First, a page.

Wells Fargo extends insider trader restrictions to more employees
Wells Fargo is applying internal rules aimed at preventing insider trading to a larger slice of its workforce, citing regulatory scrutiny and the challenges in tracking which workers may come into contact with potentially market-moving information.
In recent weeks, the $1.95 trillion-asset bank has notified certain commercial banking employees who were not previously subject to the policy that they will be in the future. The policy requires covered employees to disclose to Wells Fargo any trading accounts that are in their own names, as well as any trading accounts maintained by their spouses, domestic partners and dependent children.
Employees and family members who are subject to the policy are required to get pre-clearance before trading stocks, bonds and options, as well as asset-backed securities. They are also typically required to hold their positions for 30 days after completing an approved trade.
Policies designed to sniff out insider trading are common at big companies, including banks. One particular concern for banks is that their employees will misuse nonpublic information that has been provided by publicly traded corporate clients.
But one current Wells employee, who spoke on condition of anonymity, argued that the San Francisco company is overreaching by expanding its anti-insider trading rules to cover workers like himself. This employee said that he does not interact with Wells Fargo’s customers or have access to customer data.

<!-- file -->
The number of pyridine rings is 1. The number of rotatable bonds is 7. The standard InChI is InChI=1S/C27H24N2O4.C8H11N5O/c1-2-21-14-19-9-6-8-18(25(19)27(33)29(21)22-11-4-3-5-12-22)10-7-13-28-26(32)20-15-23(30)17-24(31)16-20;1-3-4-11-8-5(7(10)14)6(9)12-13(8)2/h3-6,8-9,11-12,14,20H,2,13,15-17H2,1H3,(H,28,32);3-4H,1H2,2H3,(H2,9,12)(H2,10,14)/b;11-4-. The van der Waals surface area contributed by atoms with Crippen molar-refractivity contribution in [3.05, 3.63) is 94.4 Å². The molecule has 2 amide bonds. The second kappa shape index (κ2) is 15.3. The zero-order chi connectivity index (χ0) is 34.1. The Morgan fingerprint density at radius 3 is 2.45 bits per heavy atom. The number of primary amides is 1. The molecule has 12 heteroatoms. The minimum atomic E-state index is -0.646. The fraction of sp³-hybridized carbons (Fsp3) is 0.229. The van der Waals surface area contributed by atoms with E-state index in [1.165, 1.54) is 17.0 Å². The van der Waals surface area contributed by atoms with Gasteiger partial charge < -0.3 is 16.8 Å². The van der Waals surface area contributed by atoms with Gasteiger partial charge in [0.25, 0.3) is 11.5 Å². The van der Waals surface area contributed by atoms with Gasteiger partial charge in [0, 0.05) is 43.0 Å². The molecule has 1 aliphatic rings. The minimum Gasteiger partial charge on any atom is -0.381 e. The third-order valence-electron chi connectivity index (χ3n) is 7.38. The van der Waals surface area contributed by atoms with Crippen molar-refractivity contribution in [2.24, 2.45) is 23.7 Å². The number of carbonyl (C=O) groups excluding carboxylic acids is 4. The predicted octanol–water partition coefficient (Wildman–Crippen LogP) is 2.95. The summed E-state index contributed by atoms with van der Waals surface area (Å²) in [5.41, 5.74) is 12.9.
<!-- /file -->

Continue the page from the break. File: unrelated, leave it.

Under the anti-insider trading rules, “I have to report what my spouse does, too,” the employee lamented, noting that the two of them have until now kept their personal finances separate.
In response to the argument that Wells Fargo is overreaching, a source familiar with the bank’s position said that managing a large anti-insider trading program on a person-by-person basis would be ineffective.
This source noted that employees can come into contact with information as a result of the location of their workspace, meetings they attend and systems to which they have access. Consequently, the bank’s policy applies to more workers than just client-facing bankers, this source said.
Wells Fargo’s policy previously applied to about 35,000 employees, or roughly 13% of the company’s total workforce, a company spokesperson confirmed.
An additional 3,400 workers in the company’s Treasury Management and Payment Solutions group will be subject to the anti-insider trading policy, the spokesperson added. Treasury Management and Payment Solutions was moved into Wells Fargo’s commercial banking unit as part of a reorganization announced in February.
In light of that organizational change, Wells Fargo revisited the question of which workers should be subject to the anti-insider trading rules.
Wells Fargo spokesperson Hannah Sloane said the company’s program to combat insider trading meets regulatory expectations and is consistent with policies at peer institutions.
“As a trusted adviser to our clients, we place great importance on ensuring we have appropriate risk management policies in place and, periodically, we will review these policies and procedures to ensure they remain up to date,” Sloane said.